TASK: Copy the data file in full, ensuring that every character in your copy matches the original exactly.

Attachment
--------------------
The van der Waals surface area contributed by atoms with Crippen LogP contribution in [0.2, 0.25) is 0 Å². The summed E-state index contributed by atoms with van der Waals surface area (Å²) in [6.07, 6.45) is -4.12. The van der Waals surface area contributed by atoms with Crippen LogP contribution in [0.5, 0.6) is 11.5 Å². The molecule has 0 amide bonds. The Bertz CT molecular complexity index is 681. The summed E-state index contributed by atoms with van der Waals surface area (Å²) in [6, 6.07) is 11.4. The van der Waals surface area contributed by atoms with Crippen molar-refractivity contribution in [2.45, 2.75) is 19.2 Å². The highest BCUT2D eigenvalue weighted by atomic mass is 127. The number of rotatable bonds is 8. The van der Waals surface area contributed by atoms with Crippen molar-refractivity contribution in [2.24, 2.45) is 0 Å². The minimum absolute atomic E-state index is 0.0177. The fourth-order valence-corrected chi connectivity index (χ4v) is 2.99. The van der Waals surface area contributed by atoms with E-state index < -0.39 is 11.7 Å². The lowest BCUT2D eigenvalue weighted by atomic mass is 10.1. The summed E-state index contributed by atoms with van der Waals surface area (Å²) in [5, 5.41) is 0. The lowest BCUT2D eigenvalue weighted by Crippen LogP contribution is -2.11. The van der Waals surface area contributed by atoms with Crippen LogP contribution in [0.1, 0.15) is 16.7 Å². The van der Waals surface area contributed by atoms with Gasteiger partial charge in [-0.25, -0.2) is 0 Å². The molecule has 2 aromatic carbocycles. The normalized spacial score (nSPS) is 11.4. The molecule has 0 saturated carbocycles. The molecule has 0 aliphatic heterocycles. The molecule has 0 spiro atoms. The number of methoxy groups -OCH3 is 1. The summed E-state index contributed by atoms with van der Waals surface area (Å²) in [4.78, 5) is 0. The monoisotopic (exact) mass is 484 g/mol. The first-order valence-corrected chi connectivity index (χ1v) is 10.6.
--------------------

The van der Waals surface area contributed by atoms with Crippen LogP contribution in [0.2, 0.25) is 0 Å². The summed E-state index contributed by atoms with van der Waals surface area (Å²) in [6.07, 6.45) is -4.12. The van der Waals surface area contributed by atoms with Crippen LogP contribution in [0.5, 0.6) is 11.5 Å². The molecule has 0 amide bonds. The Bertz CT molecular complexity index is 681. The summed E-state index contributed by atoms with van der Waals surface area (Å²) in [6, 6.07) is 11.4. The van der Waals surface area contributed by atoms with Crippen molar-refractivity contribution in [2.45, 2.75) is 19.2 Å². The highest BCUT2D eigenvalue weighted by atomic mass is 127. The number of rotatable bonds is 8. The van der Waals surface area contributed by atoms with Crippen molar-refractivity contribution in [2.24, 2.45) is 0 Å². The minimum absolute atomic E-state index is 0.0177. The fourth-order valence-corrected chi connectivity index (χ4v) is 2.99. The van der Waals surface area contributed by atoms with E-state index < -0.39 is 11.7 Å². The lowest BCUT2D eigenvalue weighted by atomic mass is 10.1. The summed E-state index contributed by atoms with van der Waals surface area (Å²) in [5, 5.41) is 0. The lowest BCUT2D eigenvalue weighted by Crippen LogP contribution is -2.11. The van der Waals surface area contributed by atoms with Crippen LogP contribution in [0.1, 0.15) is 16.7 Å². The van der Waals surface area contributed by atoms with Gasteiger partial charge in [-0.25, -0.2) is 0 Å². The molecule has 2 aromatic carbocycles. The normalized spacial score (nSPS) is 11.4. The molecule has 0 saturated carbocycles. The molecule has 0 aliphatic heterocycles. The molecule has 0 spiro atoms. The number of methoxy groups -OCH3 is 1. The summed E-state index contributed by atoms with van der Waals surface area (Å²) in [4.78, 5) is 0. The monoisotopic (exact) mass is 484 g/mol. The first-order valence-corrected chi connectivity index (χ1v) is 10.6.